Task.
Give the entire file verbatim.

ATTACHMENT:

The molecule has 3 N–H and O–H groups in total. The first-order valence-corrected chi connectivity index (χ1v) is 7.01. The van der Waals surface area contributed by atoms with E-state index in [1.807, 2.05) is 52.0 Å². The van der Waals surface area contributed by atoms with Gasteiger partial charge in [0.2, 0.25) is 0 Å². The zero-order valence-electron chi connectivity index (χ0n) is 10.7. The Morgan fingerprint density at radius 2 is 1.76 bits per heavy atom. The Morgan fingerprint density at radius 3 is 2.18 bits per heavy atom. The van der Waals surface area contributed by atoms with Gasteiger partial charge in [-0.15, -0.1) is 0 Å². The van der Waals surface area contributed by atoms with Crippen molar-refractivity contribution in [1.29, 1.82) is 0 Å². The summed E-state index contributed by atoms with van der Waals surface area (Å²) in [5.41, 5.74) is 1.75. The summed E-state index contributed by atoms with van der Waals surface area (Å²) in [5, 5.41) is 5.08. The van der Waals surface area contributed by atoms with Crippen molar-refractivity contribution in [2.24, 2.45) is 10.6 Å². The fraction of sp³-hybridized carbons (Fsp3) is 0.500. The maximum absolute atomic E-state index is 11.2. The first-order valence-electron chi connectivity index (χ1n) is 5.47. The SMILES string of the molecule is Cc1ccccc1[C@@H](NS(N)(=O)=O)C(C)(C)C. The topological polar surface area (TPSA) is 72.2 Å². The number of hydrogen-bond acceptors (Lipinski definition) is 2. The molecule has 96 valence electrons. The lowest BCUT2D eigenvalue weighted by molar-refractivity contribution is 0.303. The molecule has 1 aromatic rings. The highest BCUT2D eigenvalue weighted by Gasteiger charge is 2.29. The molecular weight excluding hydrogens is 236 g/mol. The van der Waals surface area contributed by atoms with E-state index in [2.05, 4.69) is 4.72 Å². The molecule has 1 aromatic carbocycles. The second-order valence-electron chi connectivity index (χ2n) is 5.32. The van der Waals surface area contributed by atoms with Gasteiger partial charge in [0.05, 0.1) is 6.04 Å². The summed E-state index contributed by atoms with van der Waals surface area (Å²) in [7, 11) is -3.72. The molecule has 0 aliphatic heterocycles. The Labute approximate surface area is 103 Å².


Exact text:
The molecule has 3 N–H and O–H groups in total. The first-order valence-corrected chi connectivity index (χ1v) is 7.01. The van der Waals surface area contributed by atoms with E-state index in [1.807, 2.05) is 52.0 Å². The van der Waals surface area contributed by atoms with Gasteiger partial charge in [0.2, 0.25) is 0 Å². The zero-order valence-electron chi connectivity index (χ0n) is 10.7. The Morgan fingerprint density at radius 2 is 1.76 bits per heavy atom. The Morgan fingerprint density at radius 3 is 2.18 bits per heavy atom. The van der Waals surface area contributed by atoms with Gasteiger partial charge in [-0.15, -0.1) is 0 Å². The van der Waals surface area contributed by atoms with Crippen molar-refractivity contribution in [1.29, 1.82) is 0 Å². The summed E-state index contributed by atoms with van der Waals surface area (Å²) in [5.41, 5.74) is 1.75. The summed E-state index contributed by atoms with van der Waals surface area (Å²) in [5, 5.41) is 5.08. The van der Waals surface area contributed by atoms with Crippen molar-refractivity contribution in [2.24, 2.45) is 10.6 Å². The fraction of sp³-hybridized carbons (Fsp3) is 0.500. The maximum absolute atomic E-state index is 11.2. The first-order valence-electron chi connectivity index (χ1n) is 5.47. The SMILES string of the molecule is Cc1ccccc1[C@@H](NS(N)(=O)=O)C(C)(C)C. The topological polar surface area (TPSA) is 72.2 Å². The number of hydrogen-bond acceptors (Lipinski definition) is 2. The molecule has 96 valence electrons. The lowest BCUT2D eigenvalue weighted by molar-refractivity contribution is 0.303. The molecule has 1 aromatic rings. The highest BCUT2D eigenvalue weighted by Gasteiger charge is 2.29. The molecular weight excluding hydrogens is 236 g/mol. The van der Waals surface area contributed by atoms with E-state index in [2.05, 4.69) is 4.72 Å². The molecule has 1 aromatic carbocycles. The second-order valence-electron chi connectivity index (χ2n) is 5.32. The van der Waals surface area contributed by atoms with Gasteiger partial charge in [0.05, 0.1) is 6.04 Å². The summed E-state index contributed by atoms with van der Waals surface area (Å²) in [7, 11) is -3.72. The molecule has 0 aliphatic heterocycles. The Labute approximate surface area is 103 Å².